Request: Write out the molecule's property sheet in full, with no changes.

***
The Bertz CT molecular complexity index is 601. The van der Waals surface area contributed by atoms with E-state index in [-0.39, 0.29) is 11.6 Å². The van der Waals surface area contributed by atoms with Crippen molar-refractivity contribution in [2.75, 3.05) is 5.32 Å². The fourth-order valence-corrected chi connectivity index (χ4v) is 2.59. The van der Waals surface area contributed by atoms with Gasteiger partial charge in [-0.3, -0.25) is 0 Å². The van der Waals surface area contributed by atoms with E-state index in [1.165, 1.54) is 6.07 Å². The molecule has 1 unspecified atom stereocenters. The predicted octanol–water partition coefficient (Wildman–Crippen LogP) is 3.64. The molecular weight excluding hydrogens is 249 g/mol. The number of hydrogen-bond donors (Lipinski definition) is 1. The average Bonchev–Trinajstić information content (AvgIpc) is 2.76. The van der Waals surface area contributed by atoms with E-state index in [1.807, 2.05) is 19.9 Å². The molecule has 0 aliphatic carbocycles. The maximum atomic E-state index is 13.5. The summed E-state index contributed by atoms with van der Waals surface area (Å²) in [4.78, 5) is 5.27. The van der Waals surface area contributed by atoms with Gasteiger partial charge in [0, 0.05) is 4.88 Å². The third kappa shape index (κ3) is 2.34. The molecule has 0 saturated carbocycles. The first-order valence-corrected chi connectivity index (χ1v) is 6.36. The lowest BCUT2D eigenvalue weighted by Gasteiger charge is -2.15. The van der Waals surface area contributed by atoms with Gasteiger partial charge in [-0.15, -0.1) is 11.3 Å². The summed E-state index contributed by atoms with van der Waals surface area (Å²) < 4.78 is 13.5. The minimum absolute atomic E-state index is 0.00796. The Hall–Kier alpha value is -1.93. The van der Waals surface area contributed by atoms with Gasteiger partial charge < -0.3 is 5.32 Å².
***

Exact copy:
The Bertz CT molecular complexity index is 601. The van der Waals surface area contributed by atoms with E-state index in [-0.39, 0.29) is 11.6 Å². The van der Waals surface area contributed by atoms with Crippen molar-refractivity contribution in [2.75, 3.05) is 5.32 Å². The fourth-order valence-corrected chi connectivity index (χ4v) is 2.59. The van der Waals surface area contributed by atoms with Gasteiger partial charge in [-0.3, -0.25) is 0 Å². The van der Waals surface area contributed by atoms with E-state index in [1.165, 1.54) is 6.07 Å². The molecule has 1 unspecified atom stereocenters. The predicted octanol–water partition coefficient (Wildman–Crippen LogP) is 3.64. The molecular weight excluding hydrogens is 249 g/mol. The number of hydrogen-bond donors (Lipinski definition) is 1. The average Bonchev–Trinajstić information content (AvgIpc) is 2.76. The van der Waals surface area contributed by atoms with E-state index in [1.807, 2.05) is 19.9 Å². The molecule has 0 aliphatic carbocycles. The maximum atomic E-state index is 13.5. The summed E-state index contributed by atoms with van der Waals surface area (Å²) in [4.78, 5) is 5.27. The van der Waals surface area contributed by atoms with Gasteiger partial charge in [0, 0.05) is 4.88 Å². The third kappa shape index (κ3) is 2.34. The molecule has 0 saturated carbocycles. The first-order valence-corrected chi connectivity index (χ1v) is 6.36. The lowest BCUT2D eigenvalue weighted by Gasteiger charge is -2.15. The van der Waals surface area contributed by atoms with Gasteiger partial charge in [-0.15, -0.1) is 11.3 Å². The summed E-state index contributed by atoms with van der Waals surface area (Å²) < 4.78 is 13.5. The minimum absolute atomic E-state index is 0.00796. The Hall–Kier alpha value is -1.93. The van der Waals surface area contributed by atoms with Gasteiger partial charge < -0.3 is 5.32 Å².